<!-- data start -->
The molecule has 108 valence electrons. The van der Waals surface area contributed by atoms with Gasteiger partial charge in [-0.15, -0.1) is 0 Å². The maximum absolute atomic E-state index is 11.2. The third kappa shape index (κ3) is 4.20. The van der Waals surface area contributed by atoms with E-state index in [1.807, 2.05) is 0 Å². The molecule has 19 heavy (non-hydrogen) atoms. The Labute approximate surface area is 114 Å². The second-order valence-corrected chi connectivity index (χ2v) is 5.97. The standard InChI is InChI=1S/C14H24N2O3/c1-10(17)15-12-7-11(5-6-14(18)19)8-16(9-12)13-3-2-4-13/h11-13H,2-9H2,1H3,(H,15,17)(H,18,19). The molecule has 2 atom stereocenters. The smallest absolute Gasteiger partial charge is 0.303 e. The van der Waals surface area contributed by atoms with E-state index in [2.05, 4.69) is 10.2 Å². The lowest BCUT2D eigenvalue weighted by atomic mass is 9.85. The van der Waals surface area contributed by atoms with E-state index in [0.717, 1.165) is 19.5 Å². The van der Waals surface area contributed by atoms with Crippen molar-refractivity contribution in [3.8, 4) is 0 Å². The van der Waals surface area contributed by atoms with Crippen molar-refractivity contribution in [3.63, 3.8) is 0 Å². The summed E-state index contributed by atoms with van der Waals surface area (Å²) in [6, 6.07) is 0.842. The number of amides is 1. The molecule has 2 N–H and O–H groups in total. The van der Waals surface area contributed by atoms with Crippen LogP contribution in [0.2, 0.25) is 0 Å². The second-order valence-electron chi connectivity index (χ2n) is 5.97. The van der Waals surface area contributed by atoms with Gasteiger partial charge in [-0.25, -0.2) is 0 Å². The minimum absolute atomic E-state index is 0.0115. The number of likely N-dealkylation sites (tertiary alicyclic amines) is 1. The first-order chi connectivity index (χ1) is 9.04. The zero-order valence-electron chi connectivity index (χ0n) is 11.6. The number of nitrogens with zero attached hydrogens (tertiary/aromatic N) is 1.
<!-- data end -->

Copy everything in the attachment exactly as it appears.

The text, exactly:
The molecule has 108 valence electrons. The van der Waals surface area contributed by atoms with Gasteiger partial charge in [-0.15, -0.1) is 0 Å². The maximum absolute atomic E-state index is 11.2. The third kappa shape index (κ3) is 4.20. The van der Waals surface area contributed by atoms with E-state index in [1.807, 2.05) is 0 Å². The molecule has 19 heavy (non-hydrogen) atoms. The Labute approximate surface area is 114 Å². The second-order valence-corrected chi connectivity index (χ2v) is 5.97. The standard InChI is InChI=1S/C14H24N2O3/c1-10(17)15-12-7-11(5-6-14(18)19)8-16(9-12)13-3-2-4-13/h11-13H,2-9H2,1H3,(H,15,17)(H,18,19). The molecule has 2 atom stereocenters. The smallest absolute Gasteiger partial charge is 0.303 e. The van der Waals surface area contributed by atoms with E-state index in [2.05, 4.69) is 10.2 Å². The lowest BCUT2D eigenvalue weighted by atomic mass is 9.85. The van der Waals surface area contributed by atoms with E-state index in [0.717, 1.165) is 19.5 Å². The van der Waals surface area contributed by atoms with Crippen molar-refractivity contribution in [3.8, 4) is 0 Å². The van der Waals surface area contributed by atoms with Crippen molar-refractivity contribution in [3.63, 3.8) is 0 Å². The summed E-state index contributed by atoms with van der Waals surface area (Å²) in [6, 6.07) is 0.842. The number of amides is 1. The molecule has 2 N–H and O–H groups in total. The van der Waals surface area contributed by atoms with Crippen LogP contribution in [0.2, 0.25) is 0 Å². The second-order valence-electron chi connectivity index (χ2n) is 5.97. The van der Waals surface area contributed by atoms with Gasteiger partial charge in [-0.25, -0.2) is 0 Å². The minimum absolute atomic E-state index is 0.0115. The number of likely N-dealkylation sites (tertiary alicyclic amines) is 1. The first-order chi connectivity index (χ1) is 9.04. The zero-order valence-electron chi connectivity index (χ0n) is 11.6. The number of nitrogens with zero attached hydrogens (tertiary/aromatic N) is 1.